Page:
Wednesday, December 23, 2009

Quick Update

Dr. RE's nurse called me back yesterday to give me "the plan", which was essentially the same conversation I had with her Monday. I'm not to take the progesterone prescription that I have-- instead, I'm supposed to wait until CD35. If I haven't gotten my period by then, I need to come into the office where they'll give me a pregnancy test, then a progesterone shot.

I think the nurse already doesn't like me-- while Dr. RE was pleased and impressed by how much I knew about this process and the questions that I asked her, the nurse just seems put off every time I ask a question. She would like for me to blindly follow whatever advice they give me, whether I understand why or not. It bothers me, but I suppose she's just a bit desensitized by having to deal with women who desperately want to get pregnant all day every day.

So, I'll suck it up and do what she said, even though I have a few problems with it.

1) I have not ovulated yet. It's CD25. The lack of a positive OPK, my temps & the progesterone bloodwork proves this. Dr. RE said that she wants me to be ovulating before CD21 (preferably before CD17!). That didn't happen, so what are we waiting for? Obviously, it's still possible for me to ovulate later this cycle, but that brings me to my next point...

2) You want to do a pregnancy test on CD35? Unless I have just been blessed with the second immaculate conception, I'm not sure why we are wasting the time and/or money with this? Last time I checked my biology text book, it was impossible to conceive without ovulating. And just in case this nurse is holding out hope that I may ovulate sometime between now and then, I certainly wouldn't not be far enough along at 8-9dpo (MAX!) to result in a positive pregnancy test.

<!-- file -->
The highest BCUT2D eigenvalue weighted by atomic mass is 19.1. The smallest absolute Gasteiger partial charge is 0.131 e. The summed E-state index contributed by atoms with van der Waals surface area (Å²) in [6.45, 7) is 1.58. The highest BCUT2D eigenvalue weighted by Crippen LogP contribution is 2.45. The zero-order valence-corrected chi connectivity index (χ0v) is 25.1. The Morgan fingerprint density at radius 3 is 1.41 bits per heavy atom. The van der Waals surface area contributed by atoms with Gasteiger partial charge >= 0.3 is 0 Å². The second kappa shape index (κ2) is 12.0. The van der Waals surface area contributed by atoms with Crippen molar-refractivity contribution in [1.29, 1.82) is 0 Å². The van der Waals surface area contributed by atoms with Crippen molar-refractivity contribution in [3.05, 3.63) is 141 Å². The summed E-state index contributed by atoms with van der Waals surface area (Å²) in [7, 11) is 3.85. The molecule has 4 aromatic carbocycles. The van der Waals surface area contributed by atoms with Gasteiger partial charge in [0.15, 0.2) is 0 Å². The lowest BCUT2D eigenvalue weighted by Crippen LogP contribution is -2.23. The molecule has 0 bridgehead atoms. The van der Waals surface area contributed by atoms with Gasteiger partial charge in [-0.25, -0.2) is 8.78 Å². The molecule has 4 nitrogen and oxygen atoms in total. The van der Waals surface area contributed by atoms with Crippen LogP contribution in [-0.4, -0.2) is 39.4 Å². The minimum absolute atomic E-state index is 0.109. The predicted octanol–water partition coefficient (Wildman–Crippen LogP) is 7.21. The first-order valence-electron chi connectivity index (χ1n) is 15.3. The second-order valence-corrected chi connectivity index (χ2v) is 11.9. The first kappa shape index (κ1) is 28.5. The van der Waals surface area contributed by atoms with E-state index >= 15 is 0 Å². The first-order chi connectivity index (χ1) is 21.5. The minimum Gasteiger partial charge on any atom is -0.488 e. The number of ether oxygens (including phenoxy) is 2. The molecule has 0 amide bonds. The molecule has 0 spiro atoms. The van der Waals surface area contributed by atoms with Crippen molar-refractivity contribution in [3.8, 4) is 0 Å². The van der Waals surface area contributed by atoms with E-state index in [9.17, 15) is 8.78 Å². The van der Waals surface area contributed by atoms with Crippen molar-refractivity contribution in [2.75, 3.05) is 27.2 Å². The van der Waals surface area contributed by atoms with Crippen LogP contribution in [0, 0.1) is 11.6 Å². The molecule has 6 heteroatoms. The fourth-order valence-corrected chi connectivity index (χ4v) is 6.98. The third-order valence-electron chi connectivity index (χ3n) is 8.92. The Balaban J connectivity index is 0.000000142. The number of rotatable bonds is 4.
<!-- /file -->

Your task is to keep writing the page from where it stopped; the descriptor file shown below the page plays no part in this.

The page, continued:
3) And last, why do I have to come into the office for a pregnancy test and progesterone shot? I have a pregnancy test at home, as well as a Prometrium prescription sitting on my nightstand. If they were monitoring me, I'd have no complaints about having to go in for an ultrasound or whatever... but having to pay the $40 co-pay for things I could do at home really irritates me.

Plus, I have two weeks of vacation time-- CD35 falls on the Saturday before I have to return to work, which means that they would like me to wait until Monday. When we were given two weeks off of work, we were all encouraged to handle any doctor's appointments or personal appointments during this time off. Now what? I'm supposed to make a doctor's appointment on my first day back? I'm not really cool with that. I'm either going to insist on a Saturday appointment or I will ask to come in on CD34.

I'm sorry I'm so cranky... I just believed that seeing the RE would be the end of my long cycles and I'm extremely frustrated that they seem to be content with me having 45-50 day cycles. When I called to let them know that I hadn't ovulated, I felt certain that the day I got my progesterone bloodwork done, they would help me move on. Instead, I'm being told to wait 10 days (for nothing) to go back to the doctor, then an additional 10-15 days to start my period (once I've had the progesterone). We're now looking at mid-late January before we can even start trying again.

Bah Humbug!!


  1. Oh Stef, I can understand how you feel. Once you know this cycle is a bust, it seems important to move on to the next one ASAP. It's so much easier to deal with the hope of a new cycle than the disappointment of a failed one. I totally get that.
    Your RE has years of specialist and subspecialist training and has the knowledge, time, and authority to make decisions on an individualised basis.